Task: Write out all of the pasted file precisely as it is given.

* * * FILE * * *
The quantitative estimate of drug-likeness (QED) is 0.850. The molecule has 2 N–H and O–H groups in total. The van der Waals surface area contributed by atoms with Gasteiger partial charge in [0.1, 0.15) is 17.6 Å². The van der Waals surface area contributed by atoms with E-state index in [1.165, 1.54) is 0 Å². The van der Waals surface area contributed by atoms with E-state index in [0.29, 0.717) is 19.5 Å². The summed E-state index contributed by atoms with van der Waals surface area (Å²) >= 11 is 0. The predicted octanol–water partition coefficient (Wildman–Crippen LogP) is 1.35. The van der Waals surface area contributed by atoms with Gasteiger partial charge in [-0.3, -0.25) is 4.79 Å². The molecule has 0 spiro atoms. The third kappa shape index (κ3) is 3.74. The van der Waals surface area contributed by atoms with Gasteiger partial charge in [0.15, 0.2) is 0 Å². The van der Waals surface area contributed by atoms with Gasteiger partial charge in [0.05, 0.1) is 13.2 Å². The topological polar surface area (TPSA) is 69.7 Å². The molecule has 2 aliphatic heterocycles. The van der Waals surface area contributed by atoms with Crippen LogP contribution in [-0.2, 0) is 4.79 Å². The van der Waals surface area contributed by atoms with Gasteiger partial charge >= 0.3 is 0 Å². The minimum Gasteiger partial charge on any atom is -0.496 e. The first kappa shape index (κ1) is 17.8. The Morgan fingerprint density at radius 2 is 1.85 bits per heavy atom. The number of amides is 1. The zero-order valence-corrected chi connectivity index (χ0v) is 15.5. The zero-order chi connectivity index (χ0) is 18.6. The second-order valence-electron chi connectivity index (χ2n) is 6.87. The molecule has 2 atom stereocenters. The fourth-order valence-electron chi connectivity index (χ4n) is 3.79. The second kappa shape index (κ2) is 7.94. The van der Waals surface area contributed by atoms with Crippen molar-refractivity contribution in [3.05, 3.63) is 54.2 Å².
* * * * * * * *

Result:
The quantitative estimate of drug-likeness (QED) is 0.850. The molecule has 2 N–H and O–H groups in total. The van der Waals surface area contributed by atoms with Gasteiger partial charge in [0.1, 0.15) is 17.6 Å². The van der Waals surface area contributed by atoms with E-state index in [1.165, 1.54) is 0 Å². The van der Waals surface area contributed by atoms with E-state index in [0.29, 0.717) is 19.5 Å². The summed E-state index contributed by atoms with van der Waals surface area (Å²) >= 11 is 0. The predicted octanol–water partition coefficient (Wildman–Crippen LogP) is 1.35. The van der Waals surface area contributed by atoms with Gasteiger partial charge in [-0.3, -0.25) is 4.79 Å². The molecule has 0 spiro atoms. The third kappa shape index (κ3) is 3.74. The van der Waals surface area contributed by atoms with Gasteiger partial charge in [0.15, 0.2) is 0 Å². The van der Waals surface area contributed by atoms with Gasteiger partial charge in [0.05, 0.1) is 13.2 Å². The topological polar surface area (TPSA) is 69.7 Å². The molecule has 2 aliphatic heterocycles. The van der Waals surface area contributed by atoms with Crippen LogP contribution in [-0.2, 0) is 4.79 Å². The van der Waals surface area contributed by atoms with Gasteiger partial charge >= 0.3 is 0 Å². The minimum Gasteiger partial charge on any atom is -0.496 e. The first kappa shape index (κ1) is 17.8. The Morgan fingerprint density at radius 2 is 1.85 bits per heavy atom. The number of amides is 1. The zero-order valence-corrected chi connectivity index (χ0v) is 15.5. The zero-order chi connectivity index (χ0) is 18.6. The second-order valence-electron chi connectivity index (χ2n) is 6.87. The molecule has 2 atom stereocenters. The fourth-order valence-electron chi connectivity index (χ4n) is 3.79. The second kappa shape index (κ2) is 7.94. The van der Waals surface area contributed by atoms with Crippen molar-refractivity contribution in [3.05, 3.63) is 54.2 Å².